Because of government subsidies hog farmers spend approximately eight dollars more raising a pig than the actual sale price of the pig. Likewise, it costs corporate cow producers $20.00 to $90.00 more than the cow will be sold for, according to Simon. He estimates that, “Each year, American taxpayers dish out $38 billion to subsidize meat, fish, eggs, and dairy.” The costs to human health are yet another hidden price to pay. American obesity, diabetes, cancer, and heart disease continue to rise along with unbearable health care costs. The destruction of the environment and extinction of species due to the relentless ravaging of the earth for more pasture and more land to grow feed leads to further hidden costs.
Simon explains, “More than any other microeconomic system in the United States,
meatonomics aggressively shifts the costs of producing its goods onto American taxpayers and consumers. The only word for these costs is staggering. The total expenses imposed on society—that is, production costs not paid by animal food producers—are at least $414 billion. These costs are not reflected in the prices Americans pay at the cash register. Rather, they are exacted in other ways, like higher taxes and health insurance premiums, and decreases in the value of homes and natural resources touched by factory farms. For every dollar in retail sales of meat, fish, eggs, or dairy, the animal food industry imposes $1.70 of external costs on society. If these external numbers were added to the grocery-store prices of animal foods, they would nearly triple the cost of these items. A gallon of milk would jump from $3.50 to $9, and a store-bought, two-pound package of pork ribs would run $32 instead of $12.”
So Simon joins Rao and so many others in saying that ending animal agriculture and transforming our actions to vegan, nonviolent living is within our grasp and absolutely necessary in order to save the earth. There is hope. At Rao’s Climate Healers.org website, he explains their mission to heal the Earth’s climate. He states that the biomass of livestock on earth is now three times greater than the biomass of human beings and more than five times the biomass of all wild animals that were on earth prior to animal agriculture and the human caused destruction we see today.
Rao believes that by living vegan, we can reforest and rewild the earth. Professor Atul Jain and Shiije Shu, of the University of Illinois specialize in land carbon studies. They used the Integrated Science Assessment Model (ISAM) “to estimate that recovering forests can sequester 265 GtC if everyone goes vegan, which is more carbon than the 240 GtC that humans have added to the atmosphere in the entire industrial era!” To put it simply: “A global transition to a simple, vegan lifestyle allows for massive carbon sequestration through rewilding of the planet.” (from climatehealers.org) To see other charts showing how eliminating animal agriculture can help heal the earth, please check out climatehealers.org.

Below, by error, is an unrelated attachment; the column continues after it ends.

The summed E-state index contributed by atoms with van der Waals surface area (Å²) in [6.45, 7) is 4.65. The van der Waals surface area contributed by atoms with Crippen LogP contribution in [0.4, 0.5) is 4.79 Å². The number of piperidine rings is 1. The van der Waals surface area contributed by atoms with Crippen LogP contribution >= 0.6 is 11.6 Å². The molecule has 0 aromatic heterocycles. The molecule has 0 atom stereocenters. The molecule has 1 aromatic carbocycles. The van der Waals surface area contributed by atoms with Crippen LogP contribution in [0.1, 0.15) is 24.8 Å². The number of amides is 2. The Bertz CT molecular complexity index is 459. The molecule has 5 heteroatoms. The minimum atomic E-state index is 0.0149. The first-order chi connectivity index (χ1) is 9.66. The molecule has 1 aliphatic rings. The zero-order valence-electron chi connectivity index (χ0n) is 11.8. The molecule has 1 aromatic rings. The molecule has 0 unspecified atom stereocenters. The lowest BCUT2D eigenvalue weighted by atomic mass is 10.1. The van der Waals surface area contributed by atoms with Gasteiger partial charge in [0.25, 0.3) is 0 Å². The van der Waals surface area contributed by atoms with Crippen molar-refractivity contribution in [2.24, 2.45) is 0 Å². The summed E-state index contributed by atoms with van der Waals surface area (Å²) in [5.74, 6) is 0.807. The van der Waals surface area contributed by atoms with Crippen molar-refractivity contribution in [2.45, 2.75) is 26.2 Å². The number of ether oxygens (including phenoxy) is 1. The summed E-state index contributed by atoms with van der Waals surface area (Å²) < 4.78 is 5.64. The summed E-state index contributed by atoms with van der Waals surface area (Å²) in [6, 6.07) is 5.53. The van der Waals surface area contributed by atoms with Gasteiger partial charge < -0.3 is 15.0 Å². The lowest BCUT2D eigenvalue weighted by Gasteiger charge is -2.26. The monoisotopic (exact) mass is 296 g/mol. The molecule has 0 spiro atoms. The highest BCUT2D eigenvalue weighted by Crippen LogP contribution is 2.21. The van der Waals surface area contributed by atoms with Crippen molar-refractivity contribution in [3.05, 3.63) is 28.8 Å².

We can halt animal agriculture in its mindless, soulless march across the land and seas by not buying those products. Rao quotes a member of the Ianomami tribe who said to a visiting scientist, “Doesn’t the white man know that if he destroys the forest, the rain will end?” He said he learned this from the Forest Spirit. Science is now catching up with that Spirit and agrees. The man who deforested that little acreage pictured above doesn’t realize he is part of a global, planet destroying enterprise. He is just doing what he and his family have done to survive. But survival like that for a few is causing massive destruction, suffering and death around the world..
While it seems as though time is terribly short, we must not despair. We have knowledge. We have the power to stop the animal agriculture behemoth. We do not have to wait for laws to change or governments to take action. We understand that it is our consumptive behavior that causes this cancerous “growth.” In my book Peace to All Beings I envision our species becoming Homo Ahimsa (meaning nonviolent human). Rao envisions us as emerging butterflies. We will leave a healed and peaceful planet to our children and the children of all nature, because we can and because we must.
© 2016, Judy Carman, M.A., is author of Peace to All Beings: Veggie Soup for the Chicken’s Soul and co-author of The Missing Peace: The Hidden Power of our Kinship with Animal; 2014 winner of the Henry Spira Grassroots Animal Activist award; and owner of a truck and a car powered by used veggie oil and house and a Chevy Volt electric car powered by solar. Her primary websites are circleofcompassion.org and peacetoallbeings.com.